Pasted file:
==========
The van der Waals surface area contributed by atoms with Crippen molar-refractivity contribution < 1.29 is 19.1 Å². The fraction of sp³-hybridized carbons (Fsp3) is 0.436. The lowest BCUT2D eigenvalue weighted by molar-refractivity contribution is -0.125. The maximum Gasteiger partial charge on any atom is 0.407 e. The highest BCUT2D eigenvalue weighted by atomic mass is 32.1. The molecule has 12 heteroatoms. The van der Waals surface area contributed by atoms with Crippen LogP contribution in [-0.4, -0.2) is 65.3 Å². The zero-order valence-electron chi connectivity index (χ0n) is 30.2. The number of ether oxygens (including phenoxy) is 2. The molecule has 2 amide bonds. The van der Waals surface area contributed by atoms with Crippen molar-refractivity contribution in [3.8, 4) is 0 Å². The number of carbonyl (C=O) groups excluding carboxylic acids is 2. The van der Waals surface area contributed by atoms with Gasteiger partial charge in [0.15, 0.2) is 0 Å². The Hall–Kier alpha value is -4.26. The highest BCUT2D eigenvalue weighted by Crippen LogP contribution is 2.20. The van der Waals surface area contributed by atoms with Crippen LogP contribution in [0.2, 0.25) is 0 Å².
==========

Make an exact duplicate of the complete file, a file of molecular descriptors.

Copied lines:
The van der Waals surface area contributed by atoms with Crippen molar-refractivity contribution < 1.29 is 19.1 Å². The fraction of sp³-hybridized carbons (Fsp3) is 0.436. The lowest BCUT2D eigenvalue weighted by molar-refractivity contribution is -0.125. The maximum Gasteiger partial charge on any atom is 0.407 e. The highest BCUT2D eigenvalue weighted by atomic mass is 32.1. The molecule has 12 heteroatoms. The van der Waals surface area contributed by atoms with Crippen LogP contribution in [-0.4, -0.2) is 65.3 Å². The zero-order valence-electron chi connectivity index (χ0n) is 30.2. The number of ether oxygens (including phenoxy) is 2. The molecule has 2 amide bonds. The van der Waals surface area contributed by atoms with Crippen molar-refractivity contribution in [3.8, 4) is 0 Å². The number of carbonyl (C=O) groups excluding carboxylic acids is 2. The van der Waals surface area contributed by atoms with Gasteiger partial charge in [0.15, 0.2) is 0 Å². The Hall–Kier alpha value is -4.26. The highest BCUT2D eigenvalue weighted by Crippen LogP contribution is 2.20. The van der Waals surface area contributed by atoms with Crippen LogP contribution in [0.2, 0.25) is 0 Å².